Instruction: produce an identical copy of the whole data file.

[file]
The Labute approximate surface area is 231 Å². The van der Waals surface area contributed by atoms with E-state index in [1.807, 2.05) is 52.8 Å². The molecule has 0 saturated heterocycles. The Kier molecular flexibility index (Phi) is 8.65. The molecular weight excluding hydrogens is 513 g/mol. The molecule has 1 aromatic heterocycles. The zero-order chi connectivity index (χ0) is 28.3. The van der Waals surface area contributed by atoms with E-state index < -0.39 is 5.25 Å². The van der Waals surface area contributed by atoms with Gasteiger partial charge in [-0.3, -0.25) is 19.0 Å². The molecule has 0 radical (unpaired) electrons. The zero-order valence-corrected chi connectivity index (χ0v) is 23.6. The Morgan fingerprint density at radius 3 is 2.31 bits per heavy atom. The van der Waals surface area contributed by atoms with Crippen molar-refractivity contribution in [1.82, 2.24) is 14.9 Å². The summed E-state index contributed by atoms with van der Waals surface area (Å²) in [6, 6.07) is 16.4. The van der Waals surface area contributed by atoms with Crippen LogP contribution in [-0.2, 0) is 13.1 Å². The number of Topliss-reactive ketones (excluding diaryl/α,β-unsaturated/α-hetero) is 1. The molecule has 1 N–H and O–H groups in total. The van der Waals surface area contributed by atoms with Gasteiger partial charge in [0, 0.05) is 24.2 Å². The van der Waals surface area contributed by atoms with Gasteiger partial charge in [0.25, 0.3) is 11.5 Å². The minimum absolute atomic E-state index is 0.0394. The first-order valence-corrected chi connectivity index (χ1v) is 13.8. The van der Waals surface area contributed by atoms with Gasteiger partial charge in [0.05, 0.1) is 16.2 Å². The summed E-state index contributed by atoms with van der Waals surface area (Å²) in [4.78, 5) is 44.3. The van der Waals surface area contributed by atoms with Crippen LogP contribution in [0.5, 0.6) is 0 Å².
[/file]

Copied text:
The Labute approximate surface area is 231 Å². The van der Waals surface area contributed by atoms with E-state index in [1.807, 2.05) is 52.8 Å². The molecule has 0 saturated heterocycles. The Kier molecular flexibility index (Phi) is 8.65. The molecular weight excluding hydrogens is 513 g/mol. The molecule has 1 aromatic heterocycles. The zero-order chi connectivity index (χ0) is 28.3. The van der Waals surface area contributed by atoms with E-state index < -0.39 is 5.25 Å². The van der Waals surface area contributed by atoms with Gasteiger partial charge in [-0.3, -0.25) is 19.0 Å². The molecule has 0 radical (unpaired) electrons. The zero-order valence-corrected chi connectivity index (χ0v) is 23.6. The Morgan fingerprint density at radius 3 is 2.31 bits per heavy atom. The van der Waals surface area contributed by atoms with Crippen molar-refractivity contribution in [1.82, 2.24) is 14.9 Å². The summed E-state index contributed by atoms with van der Waals surface area (Å²) in [6, 6.07) is 16.4. The van der Waals surface area contributed by atoms with Crippen LogP contribution in [-0.2, 0) is 13.1 Å². The number of Topliss-reactive ketones (excluding diaryl/α,β-unsaturated/α-hetero) is 1. The molecule has 1 N–H and O–H groups in total. The van der Waals surface area contributed by atoms with Gasteiger partial charge in [0, 0.05) is 24.2 Å². The van der Waals surface area contributed by atoms with Gasteiger partial charge in [0.25, 0.3) is 11.5 Å². The minimum absolute atomic E-state index is 0.0394. The first-order valence-corrected chi connectivity index (χ1v) is 13.8. The van der Waals surface area contributed by atoms with Gasteiger partial charge in [0.05, 0.1) is 16.2 Å². The summed E-state index contributed by atoms with van der Waals surface area (Å²) in [4.78, 5) is 44.3. The van der Waals surface area contributed by atoms with Crippen LogP contribution in [0.5, 0.6) is 0 Å².